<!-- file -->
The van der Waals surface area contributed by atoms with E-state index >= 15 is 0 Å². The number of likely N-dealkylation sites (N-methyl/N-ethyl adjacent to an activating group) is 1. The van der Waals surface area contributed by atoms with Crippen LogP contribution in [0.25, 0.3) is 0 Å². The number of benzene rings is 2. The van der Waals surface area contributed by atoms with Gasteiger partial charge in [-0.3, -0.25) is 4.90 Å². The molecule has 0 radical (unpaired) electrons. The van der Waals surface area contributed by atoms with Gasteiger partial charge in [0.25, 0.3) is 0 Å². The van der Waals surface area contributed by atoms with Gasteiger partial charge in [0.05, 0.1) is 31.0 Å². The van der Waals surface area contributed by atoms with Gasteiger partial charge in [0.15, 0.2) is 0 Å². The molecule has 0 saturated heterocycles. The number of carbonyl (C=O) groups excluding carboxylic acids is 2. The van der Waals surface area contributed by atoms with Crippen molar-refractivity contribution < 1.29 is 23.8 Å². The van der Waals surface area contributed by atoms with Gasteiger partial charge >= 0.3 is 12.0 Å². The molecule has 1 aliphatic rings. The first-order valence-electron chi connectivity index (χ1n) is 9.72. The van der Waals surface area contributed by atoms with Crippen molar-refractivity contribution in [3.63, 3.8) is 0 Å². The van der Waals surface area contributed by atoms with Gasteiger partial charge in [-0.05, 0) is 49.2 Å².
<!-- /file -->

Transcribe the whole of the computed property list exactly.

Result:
The van der Waals surface area contributed by atoms with E-state index >= 15 is 0 Å². The number of likely N-dealkylation sites (N-methyl/N-ethyl adjacent to an activating group) is 1. The van der Waals surface area contributed by atoms with Crippen LogP contribution in [0.25, 0.3) is 0 Å². The number of benzene rings is 2. The van der Waals surface area contributed by atoms with Gasteiger partial charge in [-0.3, -0.25) is 4.90 Å². The molecule has 0 radical (unpaired) electrons. The van der Waals surface area contributed by atoms with Gasteiger partial charge in [0.25, 0.3) is 0 Å². The van der Waals surface area contributed by atoms with Gasteiger partial charge in [0.05, 0.1) is 31.0 Å². The van der Waals surface area contributed by atoms with Gasteiger partial charge in [0.15, 0.2) is 0 Å². The molecule has 0 saturated heterocycles. The number of carbonyl (C=O) groups excluding carboxylic acids is 2. The van der Waals surface area contributed by atoms with Crippen molar-refractivity contribution < 1.29 is 23.8 Å². The van der Waals surface area contributed by atoms with Gasteiger partial charge >= 0.3 is 12.0 Å². The molecule has 1 aliphatic rings. The first-order valence-electron chi connectivity index (χ1n) is 9.72. The van der Waals surface area contributed by atoms with Crippen molar-refractivity contribution in [3.63, 3.8) is 0 Å². The van der Waals surface area contributed by atoms with Gasteiger partial charge in [-0.05, 0) is 49.2 Å².